We applaud County Commission chair Tan Smiley for his stated desire to see an end to personal attacks during county board meetings

We applaud County Commission chair Tan Smiley for his stated desire to see an end to personal attacks during county board meetings.

We applaud a citizen for standing up and stating emphatically that meetings of the Board of County Commissioners should be about county business, not personal differences and attacks.

Seems, however, these statements are a bit like practicing fire safety after burning down the house.

For if there was a foundation for allowing the county meeting room, the public podium and those five chairs in which the commissioners sit to become ensnarled in the din of personal attacks it was built by commissioners.

They own the atmosphere they have fostered in their meeting room and the sooner they take ownership the sooner it stops.

With the exception of the newly-elected Joanna Bryan, a historic winner as the only female ever elected by voters to the BOCC, commissioners have sat and quietly approved or participated in personal attacks, to the point of making accusations of crimes not charged.

Quietly approved because if commissioners sit idly by and allow one of their peers to adopt a scorched-earth policy on his way out the door, alleging crimes and launching into ad hominem attacks on other governmental entities and individuals with impunity, well those other commissioners approved.

And participated, in some cases, with gusto and the same venom expressed not only by some members of the public, granted every time extension desired to grind axes, but by a former commissioner who no longer cared who or what was left along the roadside as he bulldozed out of town.

Where, for example, was Smiley when his fellow commissioners were making a public pińata of a former Tourist Development Council director, accusing him and others of illegal acts that proved wildly unfounded?

Or when his predecessor as chair was alleging crimes by individuals that, again, were unfounded?

What did any of that have to do with county business? How did any of it promote statesmanship and professionalism Smiley said he hoped for during the last meeting?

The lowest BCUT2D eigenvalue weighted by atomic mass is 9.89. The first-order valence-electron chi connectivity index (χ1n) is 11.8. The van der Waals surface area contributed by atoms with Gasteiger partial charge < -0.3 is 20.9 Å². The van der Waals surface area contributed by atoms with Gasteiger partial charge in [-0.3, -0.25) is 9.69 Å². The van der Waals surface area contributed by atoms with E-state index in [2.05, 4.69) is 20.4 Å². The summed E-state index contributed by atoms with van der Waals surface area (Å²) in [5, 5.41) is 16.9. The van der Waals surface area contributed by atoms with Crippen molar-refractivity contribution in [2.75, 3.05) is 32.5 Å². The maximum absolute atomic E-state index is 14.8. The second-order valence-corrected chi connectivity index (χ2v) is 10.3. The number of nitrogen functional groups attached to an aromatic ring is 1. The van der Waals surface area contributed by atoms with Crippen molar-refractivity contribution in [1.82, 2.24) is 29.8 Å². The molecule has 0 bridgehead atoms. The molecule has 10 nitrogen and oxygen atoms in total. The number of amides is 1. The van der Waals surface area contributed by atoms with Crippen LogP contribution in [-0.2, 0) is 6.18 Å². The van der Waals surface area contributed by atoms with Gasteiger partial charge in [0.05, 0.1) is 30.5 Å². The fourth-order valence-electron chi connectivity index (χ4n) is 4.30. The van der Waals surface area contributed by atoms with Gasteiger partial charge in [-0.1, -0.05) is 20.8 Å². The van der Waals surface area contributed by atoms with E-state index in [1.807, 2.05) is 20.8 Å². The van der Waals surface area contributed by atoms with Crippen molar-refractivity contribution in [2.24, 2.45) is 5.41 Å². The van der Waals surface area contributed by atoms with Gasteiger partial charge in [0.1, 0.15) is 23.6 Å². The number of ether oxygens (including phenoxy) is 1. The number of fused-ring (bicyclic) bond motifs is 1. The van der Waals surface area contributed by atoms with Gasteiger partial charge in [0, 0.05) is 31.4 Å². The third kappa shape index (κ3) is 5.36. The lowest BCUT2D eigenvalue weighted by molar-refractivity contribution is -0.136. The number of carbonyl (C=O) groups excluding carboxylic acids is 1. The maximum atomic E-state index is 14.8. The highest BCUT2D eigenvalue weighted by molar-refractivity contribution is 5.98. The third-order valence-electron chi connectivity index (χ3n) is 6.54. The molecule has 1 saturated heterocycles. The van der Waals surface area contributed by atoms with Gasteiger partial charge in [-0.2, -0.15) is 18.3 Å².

While commissioners usually turn a deaf ear to the mere suggestion that other governmental entities might have some things right, the BOCC could go a long way toward promoting transparency and professionalism by tweaking its agenda.

As in actually presenting one.

Yes, the BOCC every two weeks sends out an agenda of what is coming up but the document reads the same save for those times when outside agency representatives or citizens request time for a specific topic.

Other than that, a county agenda has four or five broad categories – consent agenda, staff business, commissioners’ business, hear from the public – that permit no insight into what might be discussed at any specific meeting.

That is a disservice to all who the county represents.

A perfect example is the recent decision by commissioners to dismantle their own Economic Development Council model for another one.

Regardless of circumstances this is an issue, given we are talking taxpayer money, that should be before the entire public for its input.

This should not be sprung late in a meeting by one commissioner with other commissioners jumping on board the train with nary an opportunity for the public – commissioners’ employers as they too often forget – to weigh in.

And without public input or discussion, commissioners effectively shivved a man who was hired, moved across the country – remember the previous director didn’t live in Gulf County full time so he was of no use – and did everything asked of him and more.

Now, commissioners are telling this director that no, he is not terminated, but he is just working for commissioners in some unspecified role under the county administrator.

The BOCC decided they would hold a workshop with stakeholders on the issue, but given that it took eight months to schedule the last joint workshop with the city of Port St. Joe, the primary EDC stakeholder after the county, nobody should be holding their breath.

The hiring of a former commissioner to lobby for the county is also an issue that should be noted on the agenda to allow the public to weigh in.

And these are just two examples of commissioners putting out an agenda that does not remotely reflect the issues and discussions that will take place.

That is deliberately misleading the public.

The city of Port St. Joe adopts a simple policy – they put just about every topic that could come up during a given week on the agenda and unless the topic is listed it is not discussed.

This should be no great leap for the BOCC. County administrative staff could receive input from department heads and commissioners, and in particular the chair who sets the tone, on the issues of county business that must or should come before the BOCC in a given week.

 That is the template commissioners then work from. The public can still offer input as desired, but unless it is county business – not a state attorney investigation or disgust with an exercise in free speech – they get their three minutes and off.

And by adopting an agenda and sticking to it the BOCC can avoid the perception that too many decisions, such as the EDC destruction, are discussed and decided out of the sunshine, out of the public’s eye.

The agenda for any public meeting belongs in theory to the public.

By failing to provide any detail about their bi-monthly meetings the BOCC turns that equation on its head and feeds the perception that government is a private, not public, club.

And that is an affront to every taxpayer and resident of this county.